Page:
And I’ve been thinking a lot about home recently and where my home is. Maybe it’s because my lease is almost up and I’m probably renewing. Maybe it’s because after 3 years here in Boston, I have a very strong chevra – a group of close friends. Boston is my physical home, but home is so much more than that.

I saw the band Stornoway a few months ago when my sister came to visit. (If you haven’t listened to them, you should. They have a folksy British vibe. So they have those swoon worthy accents. And as my sister says, they’re not too hard on the eyes either!) My favorite song, Fuel Up, captures my feelings perfectly:

Home is only a feeling you get in your mind
From the people you love and you travel beside

A few weeks ago, I was in DC, visiting my friend Reva.

Reva has a lovely home and I’ve always loved being part of it. During med school, we named her guest room “Gayle’s room.”

We did a lot over the weekend. And there was a fair amount of domestic bliss. Really, bliss for me. We went to her older son Isaac’s baseball game (and later performed some delicate hand surgery on his season-end trophy). We played board games and legos with her younger son, Eli. We drove first in her minivan and then in her husband’s white convertible. It reminded me of the days in med school when we used to drive around in my own white convertible. Except there was no car seat in the back of mine. Reva and I went out to dinner, but as usual, most of our time was spent in the kitchen, catching up, slicing and mixing, and cleaning. (Well, I’m not so good at the cleaning part.)

The boys got in on the action too when her husband Aaron and I made breakfast one morning — hash browns and eggs  — with Isaac’s help.

And then Reva and I made brownies together. In my experience, making brownies from scratch was a waste of effort since I really like the Duncan Hines ones. But, Reva explained, this recipe is worth the few extra bowls and elbow grease. After waiting patiently for the brownies to cool, one bite was enough. Well, enough to convince me to try these at home. After having a few more bites to make sure that I really liked them.

So, a few days later, I made a batch. But they just didn’t match up to Reva’s batch. I texted her that my brownies weren’t as good as her’s. She sent back instructions:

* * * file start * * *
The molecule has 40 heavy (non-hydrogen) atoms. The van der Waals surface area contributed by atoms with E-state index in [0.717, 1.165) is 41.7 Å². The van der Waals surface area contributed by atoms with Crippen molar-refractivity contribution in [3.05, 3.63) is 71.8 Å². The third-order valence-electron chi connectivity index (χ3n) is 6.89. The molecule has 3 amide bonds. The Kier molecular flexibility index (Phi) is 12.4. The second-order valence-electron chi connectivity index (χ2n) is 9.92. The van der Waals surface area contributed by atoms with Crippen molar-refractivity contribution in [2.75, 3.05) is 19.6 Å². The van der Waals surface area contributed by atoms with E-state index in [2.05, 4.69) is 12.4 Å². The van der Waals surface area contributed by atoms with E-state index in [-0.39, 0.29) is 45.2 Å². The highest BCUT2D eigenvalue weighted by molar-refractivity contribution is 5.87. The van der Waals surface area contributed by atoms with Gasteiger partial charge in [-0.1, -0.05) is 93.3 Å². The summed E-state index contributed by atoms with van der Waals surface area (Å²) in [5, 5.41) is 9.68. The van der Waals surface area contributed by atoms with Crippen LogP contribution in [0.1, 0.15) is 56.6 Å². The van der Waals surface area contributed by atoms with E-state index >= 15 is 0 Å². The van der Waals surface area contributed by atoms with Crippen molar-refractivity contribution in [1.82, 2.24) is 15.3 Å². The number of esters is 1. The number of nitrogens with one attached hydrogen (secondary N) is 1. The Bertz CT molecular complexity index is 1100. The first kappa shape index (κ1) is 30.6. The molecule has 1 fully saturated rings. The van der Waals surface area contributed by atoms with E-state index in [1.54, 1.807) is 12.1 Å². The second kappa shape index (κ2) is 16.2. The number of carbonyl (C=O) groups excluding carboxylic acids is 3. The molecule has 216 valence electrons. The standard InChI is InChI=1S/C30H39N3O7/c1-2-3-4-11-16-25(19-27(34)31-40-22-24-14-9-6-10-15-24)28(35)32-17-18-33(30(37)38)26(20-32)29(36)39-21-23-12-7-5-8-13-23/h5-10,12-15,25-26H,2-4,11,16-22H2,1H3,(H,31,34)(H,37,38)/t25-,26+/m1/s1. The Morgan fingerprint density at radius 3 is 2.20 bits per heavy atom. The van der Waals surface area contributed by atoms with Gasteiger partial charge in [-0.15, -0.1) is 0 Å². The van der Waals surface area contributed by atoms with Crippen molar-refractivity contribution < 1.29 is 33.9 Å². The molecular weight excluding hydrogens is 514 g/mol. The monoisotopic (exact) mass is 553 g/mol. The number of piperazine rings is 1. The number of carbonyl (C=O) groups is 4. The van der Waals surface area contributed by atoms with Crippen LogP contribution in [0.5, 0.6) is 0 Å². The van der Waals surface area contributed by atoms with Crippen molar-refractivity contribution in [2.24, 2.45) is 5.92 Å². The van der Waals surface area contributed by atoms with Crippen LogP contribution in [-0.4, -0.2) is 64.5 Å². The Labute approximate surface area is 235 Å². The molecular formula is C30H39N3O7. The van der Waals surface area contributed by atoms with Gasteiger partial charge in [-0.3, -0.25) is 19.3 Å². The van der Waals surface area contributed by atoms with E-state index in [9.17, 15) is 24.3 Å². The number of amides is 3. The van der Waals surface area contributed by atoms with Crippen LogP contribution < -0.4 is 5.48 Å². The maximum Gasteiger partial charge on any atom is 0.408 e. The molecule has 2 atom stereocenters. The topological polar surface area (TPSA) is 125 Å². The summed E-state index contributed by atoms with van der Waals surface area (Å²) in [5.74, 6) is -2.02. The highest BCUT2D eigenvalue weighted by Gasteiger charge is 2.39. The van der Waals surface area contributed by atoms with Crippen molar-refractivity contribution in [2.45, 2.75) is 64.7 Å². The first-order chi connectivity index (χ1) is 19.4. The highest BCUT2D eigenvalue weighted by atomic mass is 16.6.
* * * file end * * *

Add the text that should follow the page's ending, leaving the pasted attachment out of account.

Over-brown the butter, I think! Leave out the nuts, add chocolate chips, and be careful not to over-bake. Also, chat with a friend during!

I made these a second batch the next day. (My office was quite happy to test both batches). I left the butter to brown and hand-beat the batter while balancing my phone between ear and shoulder and chatting with Meira and then Rachela. I only dropped my phone once. Luckily it missed the batter by a few inches. Lucky not because the phone didn’t get dirty, but because I didn’t lose a drop of batter.

Maybe I should call these whoo whoo! brownies.

Cocoa Brownies with Brown Butter and Fleur de Sel

These brownies are adapted from Alice Medrich‘s recipe in this February’s Bon Appetit. See that cover? Oh yeah, these brownies are on the cover. And never have I seen a dish so worthy of a cover.

The key to this recipe is the butter. Using cocoa means that all the fat comes from the butter. And browning the butter gives the recipe a nice nutty flavor. Don’t skimp here. It’s worth the extra pan to clean. And from me, that’s saying a lot. Or, you can brown the butter in a larger saucepan and then add all the other ingredients to the pan. One pan. Not bad! Before popping into the oven, sprinkle the brownies with a few pinches of fleur de sel.

- Vegetable oil spray

- 10 T unsalted butter

- 1 1/4 C white sugar

- 3/4 C cocoa powder – I’ve tried some of the fancier ones, but I’ve found that Hershey’s is the best for this recipe. Crazy, I know!

- 1 t vanilla

- 2 t water

- 1/4 t salt

- 2 eggs, chilled

- 1/3 C + 1T all purpose flour

- 3/4 C chocolate chips chopped into chunks

- a few pinches fleur de sel